Friday, July 13, 2007
Europe 1989: Coming Home
One of Martin Scorsese's earlier films, 'After Hours,' depicts the adventures of a character played by Griffin Dunne as he tries to connect with a girl one night in NYC. He suffers a series of dreadful events, each becoming more and more preposterous, with his character ultimately ending up back at his starting point. Our '89 tour was like that movie in many respects, with our trip home being the crowning series of frustrations.
The image shown above is a reminder of this, one of the most difficult and frustrating episodes in my time with CbJE. It also will show that we could be airheads of the first order. I think I've mentioned in earlier postings how the second tour in 1989 left the band deep in debt, in spite of our playing frenetically with practically no time off for eight weeks. We finished up in December, just a few days before Christmas. After a difficult meeting with our management, record company and booking agency, we found ourselves deep in debt and learning what should be the first lesson for any musician: at the end of the day, the artist is the one who is financially responsible. After the meeting we headed out into the streets of London with this burden.
We were also very hungry, and at that point we had practically no money. Near our hotel was an "all-you-can-eat" pasta joint, and this seemed to be the best bet for our dinner. The waiter was astonished and annoyed that we ALL ordered water. ("What, d'you mean just water from the tap??" We did.) He was also a bit cheesed by how hungry we were. Seven large Americans can eat A LOT of pasta, and I think he saw the day's profits ebbing away with every additional plate we ordered. At least that's what I interpreted from his dirty looks.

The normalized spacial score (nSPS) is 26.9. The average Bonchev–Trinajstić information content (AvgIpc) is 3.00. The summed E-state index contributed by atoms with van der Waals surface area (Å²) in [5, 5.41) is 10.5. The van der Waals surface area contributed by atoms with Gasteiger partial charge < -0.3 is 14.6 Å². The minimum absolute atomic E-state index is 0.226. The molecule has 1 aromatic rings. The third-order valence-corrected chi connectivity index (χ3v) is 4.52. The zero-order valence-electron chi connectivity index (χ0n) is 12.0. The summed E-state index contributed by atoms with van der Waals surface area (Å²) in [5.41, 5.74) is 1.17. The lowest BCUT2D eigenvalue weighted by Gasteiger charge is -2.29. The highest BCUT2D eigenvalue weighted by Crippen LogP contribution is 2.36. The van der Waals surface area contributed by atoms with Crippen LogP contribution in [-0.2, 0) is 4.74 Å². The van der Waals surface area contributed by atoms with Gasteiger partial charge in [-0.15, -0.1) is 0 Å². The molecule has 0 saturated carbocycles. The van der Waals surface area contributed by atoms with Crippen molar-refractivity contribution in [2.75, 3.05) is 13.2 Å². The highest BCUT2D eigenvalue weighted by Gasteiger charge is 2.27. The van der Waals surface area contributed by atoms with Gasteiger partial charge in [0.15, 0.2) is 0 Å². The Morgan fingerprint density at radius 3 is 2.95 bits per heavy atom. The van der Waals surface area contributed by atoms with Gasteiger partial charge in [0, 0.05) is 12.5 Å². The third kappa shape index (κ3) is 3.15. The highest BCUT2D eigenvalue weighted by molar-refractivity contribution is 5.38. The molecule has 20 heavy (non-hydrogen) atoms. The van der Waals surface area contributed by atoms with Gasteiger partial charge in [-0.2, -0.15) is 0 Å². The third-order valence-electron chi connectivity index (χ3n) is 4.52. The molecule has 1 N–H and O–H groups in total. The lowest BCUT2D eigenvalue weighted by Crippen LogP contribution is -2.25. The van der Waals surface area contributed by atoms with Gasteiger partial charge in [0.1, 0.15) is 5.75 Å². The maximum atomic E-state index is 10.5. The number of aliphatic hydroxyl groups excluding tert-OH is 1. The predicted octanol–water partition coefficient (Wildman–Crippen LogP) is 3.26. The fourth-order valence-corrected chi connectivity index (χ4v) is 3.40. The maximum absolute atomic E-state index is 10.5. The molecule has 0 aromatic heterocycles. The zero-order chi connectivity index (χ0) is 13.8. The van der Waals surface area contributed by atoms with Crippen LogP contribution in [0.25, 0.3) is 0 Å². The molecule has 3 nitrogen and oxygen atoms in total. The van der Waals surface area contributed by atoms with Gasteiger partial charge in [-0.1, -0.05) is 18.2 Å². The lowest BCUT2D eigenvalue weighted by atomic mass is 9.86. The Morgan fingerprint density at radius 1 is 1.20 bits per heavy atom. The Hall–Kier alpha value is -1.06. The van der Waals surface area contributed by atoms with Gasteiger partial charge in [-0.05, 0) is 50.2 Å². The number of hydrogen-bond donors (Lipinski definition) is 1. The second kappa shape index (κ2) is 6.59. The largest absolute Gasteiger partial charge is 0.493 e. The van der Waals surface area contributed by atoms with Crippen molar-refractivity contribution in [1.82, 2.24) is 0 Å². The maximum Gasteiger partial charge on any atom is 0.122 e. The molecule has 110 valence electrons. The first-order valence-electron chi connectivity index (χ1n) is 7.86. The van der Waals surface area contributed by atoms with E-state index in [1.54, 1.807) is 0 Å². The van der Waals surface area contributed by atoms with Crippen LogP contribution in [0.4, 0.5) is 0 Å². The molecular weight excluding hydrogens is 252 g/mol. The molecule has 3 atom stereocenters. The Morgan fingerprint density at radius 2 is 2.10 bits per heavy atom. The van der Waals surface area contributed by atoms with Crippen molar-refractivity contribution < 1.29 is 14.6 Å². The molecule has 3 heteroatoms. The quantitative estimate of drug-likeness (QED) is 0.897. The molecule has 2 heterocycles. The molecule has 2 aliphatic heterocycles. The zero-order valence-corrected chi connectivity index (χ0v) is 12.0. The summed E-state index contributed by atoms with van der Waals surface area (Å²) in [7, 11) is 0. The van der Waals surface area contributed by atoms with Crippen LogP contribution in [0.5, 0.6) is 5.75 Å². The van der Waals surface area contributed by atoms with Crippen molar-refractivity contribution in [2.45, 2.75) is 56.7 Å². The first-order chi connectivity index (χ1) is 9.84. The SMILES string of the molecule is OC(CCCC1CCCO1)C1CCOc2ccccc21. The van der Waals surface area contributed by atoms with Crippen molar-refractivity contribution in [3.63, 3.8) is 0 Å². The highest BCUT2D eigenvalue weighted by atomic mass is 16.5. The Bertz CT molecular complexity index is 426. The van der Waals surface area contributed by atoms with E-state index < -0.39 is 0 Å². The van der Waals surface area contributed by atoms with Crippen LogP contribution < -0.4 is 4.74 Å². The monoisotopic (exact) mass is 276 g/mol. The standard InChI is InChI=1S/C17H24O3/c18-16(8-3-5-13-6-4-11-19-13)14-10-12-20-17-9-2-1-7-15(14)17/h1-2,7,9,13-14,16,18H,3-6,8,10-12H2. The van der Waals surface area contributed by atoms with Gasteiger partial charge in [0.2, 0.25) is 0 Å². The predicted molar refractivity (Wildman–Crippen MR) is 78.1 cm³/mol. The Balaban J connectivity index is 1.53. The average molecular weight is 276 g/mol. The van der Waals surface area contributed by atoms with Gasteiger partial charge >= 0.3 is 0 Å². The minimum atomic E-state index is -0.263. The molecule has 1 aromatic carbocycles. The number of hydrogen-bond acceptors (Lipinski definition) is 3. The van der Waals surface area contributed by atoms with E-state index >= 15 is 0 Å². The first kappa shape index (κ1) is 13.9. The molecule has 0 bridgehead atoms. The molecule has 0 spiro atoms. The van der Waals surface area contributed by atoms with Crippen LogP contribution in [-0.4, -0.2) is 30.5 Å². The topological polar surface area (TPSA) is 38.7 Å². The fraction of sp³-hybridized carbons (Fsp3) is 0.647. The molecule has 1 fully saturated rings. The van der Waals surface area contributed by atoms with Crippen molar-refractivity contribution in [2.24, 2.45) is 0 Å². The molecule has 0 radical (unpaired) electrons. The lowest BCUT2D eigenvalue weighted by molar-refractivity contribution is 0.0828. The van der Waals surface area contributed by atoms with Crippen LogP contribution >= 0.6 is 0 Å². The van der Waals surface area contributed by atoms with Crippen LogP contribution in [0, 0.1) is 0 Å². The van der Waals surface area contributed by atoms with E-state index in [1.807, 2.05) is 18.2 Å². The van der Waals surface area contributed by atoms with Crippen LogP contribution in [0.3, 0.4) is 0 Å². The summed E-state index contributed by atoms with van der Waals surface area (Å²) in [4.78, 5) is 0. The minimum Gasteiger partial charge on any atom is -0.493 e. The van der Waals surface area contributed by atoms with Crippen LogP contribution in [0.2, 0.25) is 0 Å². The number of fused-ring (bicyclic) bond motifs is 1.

The next day we headed to Heathrow. It was here that we realized that over half the band had lost their air tickets. Actually, we had thrown them away at the beginning of the tour, not realizing what they were. This was in the days before electronic ticketing. So, the image above is a receipt for the repurchased tickets. We were eventually reimbursed by the airline, but it took months for that to happen. The flight across the Atlantic was fine, except that there was another band on the plane who'd had a fantastic European tour and exulted in all the wonderful things that they'd experienced, including playing in Berlin on the night that the Wall came down. We were supposed to have done the same thing, but our gig was cancelled. If that weren't enough misery, Phil and Chuck also had to endure the indignity of watching a film starring Dudley Moore.
Also, our flight had been delayed for around four or five hours. An annoyance, but not a big deal, or so we thought at the time. Except that it meant that by the time we got to NYC, we had missed our connecting flight to Rochester. So we had to spend the night in a hotel. The next day we took a shuttle to the airport and boarded our plane. And waited. And waited some more. After a while, someone came on to the plane and announced that there was a problem and we had to change to a different plane. I remember Phil muttering "Oh for God's sake, we're never going to get home." Eventually though, we did.